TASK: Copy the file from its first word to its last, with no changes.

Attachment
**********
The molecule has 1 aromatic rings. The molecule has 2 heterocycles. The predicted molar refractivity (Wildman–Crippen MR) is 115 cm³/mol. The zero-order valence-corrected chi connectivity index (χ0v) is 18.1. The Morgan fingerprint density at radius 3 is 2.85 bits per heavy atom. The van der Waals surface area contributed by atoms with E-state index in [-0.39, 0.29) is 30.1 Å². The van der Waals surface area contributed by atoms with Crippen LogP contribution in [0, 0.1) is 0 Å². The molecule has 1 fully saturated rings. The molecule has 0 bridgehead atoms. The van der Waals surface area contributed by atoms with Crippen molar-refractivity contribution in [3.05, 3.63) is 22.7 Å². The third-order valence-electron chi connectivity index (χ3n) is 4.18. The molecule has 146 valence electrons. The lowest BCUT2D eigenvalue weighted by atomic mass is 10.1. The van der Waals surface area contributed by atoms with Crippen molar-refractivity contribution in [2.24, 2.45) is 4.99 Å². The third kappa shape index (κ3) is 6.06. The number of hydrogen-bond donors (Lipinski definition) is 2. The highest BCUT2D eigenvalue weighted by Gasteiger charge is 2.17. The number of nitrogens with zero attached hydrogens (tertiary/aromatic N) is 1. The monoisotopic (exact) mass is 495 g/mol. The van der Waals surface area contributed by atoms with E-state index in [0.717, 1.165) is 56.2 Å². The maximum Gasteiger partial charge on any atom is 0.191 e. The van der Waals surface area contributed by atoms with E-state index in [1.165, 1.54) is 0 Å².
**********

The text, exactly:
The molecule has 1 aromatic rings. The molecule has 2 heterocycles. The predicted molar refractivity (Wildman–Crippen MR) is 115 cm³/mol. The zero-order valence-corrected chi connectivity index (χ0v) is 18.1. The Morgan fingerprint density at radius 3 is 2.85 bits per heavy atom. The van der Waals surface area contributed by atoms with E-state index in [-0.39, 0.29) is 30.1 Å². The van der Waals surface area contributed by atoms with Crippen LogP contribution in [0, 0.1) is 0 Å². The molecule has 1 fully saturated rings. The molecule has 0 bridgehead atoms. The van der Waals surface area contributed by atoms with Crippen molar-refractivity contribution in [3.05, 3.63) is 22.7 Å². The third-order valence-electron chi connectivity index (χ3n) is 4.18. The molecule has 146 valence electrons. The lowest BCUT2D eigenvalue weighted by atomic mass is 10.1. The van der Waals surface area contributed by atoms with Crippen molar-refractivity contribution in [2.24, 2.45) is 4.99 Å². The third kappa shape index (κ3) is 6.06. The number of hydrogen-bond donors (Lipinski definition) is 2. The highest BCUT2D eigenvalue weighted by Gasteiger charge is 2.17. The number of nitrogens with zero attached hydrogens (tertiary/aromatic N) is 1. The monoisotopic (exact) mass is 495 g/mol. The van der Waals surface area contributed by atoms with E-state index in [0.717, 1.165) is 56.2 Å². The maximum Gasteiger partial charge on any atom is 0.191 e. The van der Waals surface area contributed by atoms with E-state index in [1.165, 1.54) is 0 Å².